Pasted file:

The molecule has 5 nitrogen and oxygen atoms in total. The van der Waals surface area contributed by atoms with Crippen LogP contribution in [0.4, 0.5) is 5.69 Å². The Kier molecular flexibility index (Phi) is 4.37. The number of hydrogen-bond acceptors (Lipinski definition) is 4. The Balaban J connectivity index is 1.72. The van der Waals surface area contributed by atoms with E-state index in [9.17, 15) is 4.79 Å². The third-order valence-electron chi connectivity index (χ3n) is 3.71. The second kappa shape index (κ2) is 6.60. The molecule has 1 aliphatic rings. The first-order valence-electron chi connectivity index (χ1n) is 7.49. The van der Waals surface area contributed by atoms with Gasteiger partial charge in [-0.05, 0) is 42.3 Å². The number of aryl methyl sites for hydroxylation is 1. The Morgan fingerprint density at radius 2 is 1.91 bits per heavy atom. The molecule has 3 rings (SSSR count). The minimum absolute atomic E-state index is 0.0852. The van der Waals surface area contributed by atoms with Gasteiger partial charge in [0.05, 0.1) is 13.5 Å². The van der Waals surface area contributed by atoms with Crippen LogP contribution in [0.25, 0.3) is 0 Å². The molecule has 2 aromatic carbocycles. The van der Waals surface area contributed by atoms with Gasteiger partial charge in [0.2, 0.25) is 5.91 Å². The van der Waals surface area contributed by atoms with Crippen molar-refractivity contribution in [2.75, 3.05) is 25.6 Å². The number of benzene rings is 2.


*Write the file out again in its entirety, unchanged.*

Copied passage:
The molecule has 5 nitrogen and oxygen atoms in total. The van der Waals surface area contributed by atoms with Crippen LogP contribution in [0.4, 0.5) is 5.69 Å². The Kier molecular flexibility index (Phi) is 4.37. The number of hydrogen-bond acceptors (Lipinski definition) is 4. The Balaban J connectivity index is 1.72. The van der Waals surface area contributed by atoms with E-state index in [9.17, 15) is 4.79 Å². The third-order valence-electron chi connectivity index (χ3n) is 3.71. The second kappa shape index (κ2) is 6.60. The molecule has 1 aliphatic rings. The first-order valence-electron chi connectivity index (χ1n) is 7.49. The van der Waals surface area contributed by atoms with Gasteiger partial charge in [-0.05, 0) is 42.3 Å². The number of aryl methyl sites for hydroxylation is 1. The Morgan fingerprint density at radius 2 is 1.91 bits per heavy atom. The molecule has 3 rings (SSSR count). The minimum absolute atomic E-state index is 0.0852. The van der Waals surface area contributed by atoms with Gasteiger partial charge in [0.05, 0.1) is 13.5 Å². The van der Waals surface area contributed by atoms with Crippen LogP contribution in [0.25, 0.3) is 0 Å². The molecule has 2 aromatic carbocycles. The van der Waals surface area contributed by atoms with Gasteiger partial charge in [0.2, 0.25) is 5.91 Å². The van der Waals surface area contributed by atoms with Crippen molar-refractivity contribution in [2.75, 3.05) is 25.6 Å². The number of benzene rings is 2.